In a nutshell
This study aimed to investigate the outcomes of active surveillance (AS) in the treatment of localized prostate cancer. This study recommends the use of AS for men with localized prostate cancer.
Treatments for prostate cancer often result in serious side effects such as impaired bowel, bladder or sexual functions. To avoid these, in patients with early-stage prostate cancer, active surveillance (AS) is often recommended instead of active treatment. This involves monitoring the prostate for any changes by regular testing. This monitoring can be done using magnetic resonance imaging (MRI), the prostate-specific antigen (PSA; a substance produced by the prostate) as a marker and doing regular biopsies of the prostate.
The long-term outcomes of men on AS are still under investigation.
Methods & findings
This study included 936 men with localized prostate cancer. All patients were recommended AS. 223 men were classified with very low-risk prostate cancer and 436 men with low-risk prostate cancer. 259 men were classified with medium-risk prostate cancer and 18 men with high-risk prostate cancer. They were followed up for an average of 7.5 years. During follow-up, 320 men underwent active treatment. 250 men underwent prostate surgery, 53 men underwent external radiotherapy and 15 men underwent brachytherapy (internal radiotherapy).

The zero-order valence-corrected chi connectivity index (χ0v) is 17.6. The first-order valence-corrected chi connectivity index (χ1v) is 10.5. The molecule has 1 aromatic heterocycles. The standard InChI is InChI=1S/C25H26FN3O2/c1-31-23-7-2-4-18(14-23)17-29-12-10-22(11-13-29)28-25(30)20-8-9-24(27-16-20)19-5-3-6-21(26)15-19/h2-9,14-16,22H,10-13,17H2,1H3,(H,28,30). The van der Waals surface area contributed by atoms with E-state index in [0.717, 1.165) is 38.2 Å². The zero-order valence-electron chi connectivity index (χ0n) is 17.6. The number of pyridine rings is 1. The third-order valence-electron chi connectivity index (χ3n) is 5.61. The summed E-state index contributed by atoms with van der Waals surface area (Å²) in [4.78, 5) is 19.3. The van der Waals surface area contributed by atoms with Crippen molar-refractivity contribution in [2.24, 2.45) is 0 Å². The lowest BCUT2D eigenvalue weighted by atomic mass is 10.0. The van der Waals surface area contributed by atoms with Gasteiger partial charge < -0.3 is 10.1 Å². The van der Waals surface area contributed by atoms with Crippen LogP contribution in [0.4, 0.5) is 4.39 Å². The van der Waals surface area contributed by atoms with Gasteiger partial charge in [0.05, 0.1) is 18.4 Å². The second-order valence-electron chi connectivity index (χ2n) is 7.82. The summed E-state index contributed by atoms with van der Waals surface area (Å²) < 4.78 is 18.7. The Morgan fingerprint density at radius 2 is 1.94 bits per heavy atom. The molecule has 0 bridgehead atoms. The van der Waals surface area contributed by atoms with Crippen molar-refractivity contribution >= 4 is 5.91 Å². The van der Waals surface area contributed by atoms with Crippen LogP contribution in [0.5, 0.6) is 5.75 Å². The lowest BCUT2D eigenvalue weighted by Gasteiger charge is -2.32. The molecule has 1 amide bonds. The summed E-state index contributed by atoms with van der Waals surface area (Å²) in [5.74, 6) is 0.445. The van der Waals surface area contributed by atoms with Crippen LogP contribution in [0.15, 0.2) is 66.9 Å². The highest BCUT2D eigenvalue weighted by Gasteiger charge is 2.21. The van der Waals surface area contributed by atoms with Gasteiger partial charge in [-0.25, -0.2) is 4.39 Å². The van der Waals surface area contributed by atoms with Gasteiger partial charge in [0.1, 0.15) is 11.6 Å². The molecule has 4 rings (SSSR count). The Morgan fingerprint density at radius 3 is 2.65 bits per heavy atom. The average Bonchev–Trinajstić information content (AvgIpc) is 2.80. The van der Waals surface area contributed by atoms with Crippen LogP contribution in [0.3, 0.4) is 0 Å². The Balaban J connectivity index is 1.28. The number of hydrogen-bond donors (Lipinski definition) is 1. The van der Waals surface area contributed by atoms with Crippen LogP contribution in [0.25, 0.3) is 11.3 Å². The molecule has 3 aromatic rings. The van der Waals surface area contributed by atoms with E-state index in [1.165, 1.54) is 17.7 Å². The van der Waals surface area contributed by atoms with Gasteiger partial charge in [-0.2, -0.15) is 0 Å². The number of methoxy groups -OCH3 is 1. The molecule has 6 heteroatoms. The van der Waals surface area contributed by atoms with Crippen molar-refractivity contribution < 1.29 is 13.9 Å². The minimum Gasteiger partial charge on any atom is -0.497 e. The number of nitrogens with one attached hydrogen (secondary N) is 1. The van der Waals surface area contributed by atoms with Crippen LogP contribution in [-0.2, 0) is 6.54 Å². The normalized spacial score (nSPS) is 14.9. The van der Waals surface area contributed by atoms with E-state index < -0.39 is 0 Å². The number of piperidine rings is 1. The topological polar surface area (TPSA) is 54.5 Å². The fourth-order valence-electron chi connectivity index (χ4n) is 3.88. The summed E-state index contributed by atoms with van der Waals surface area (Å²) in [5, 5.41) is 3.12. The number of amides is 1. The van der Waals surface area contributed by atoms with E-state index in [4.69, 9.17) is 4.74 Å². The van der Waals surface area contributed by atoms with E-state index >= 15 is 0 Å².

At 10 years, patients who had no treatment had an estimated survival of 62.8%. This was 92.2% for men who had hormonal therapy. The 10-year survival with hormone therapy-sensitive cancer was 97.2%. Compared to men with low-risk prostate cancer, men with medium-risk prostate cancer had a higher survival without active treatment (69% vs. 56%).
The bottom line
This study recommends the use of AS as a treatment option for men with localized prostate cancer.
The fine print
This study was based in Denmark. These results may not apply to all populations.
Published By :
Journal of Urology
Sep 18, 2018
If you sign up for Medivizor, you'll receive PERSONALIZED updates that are JUST FOR YOU. Want to give it a try?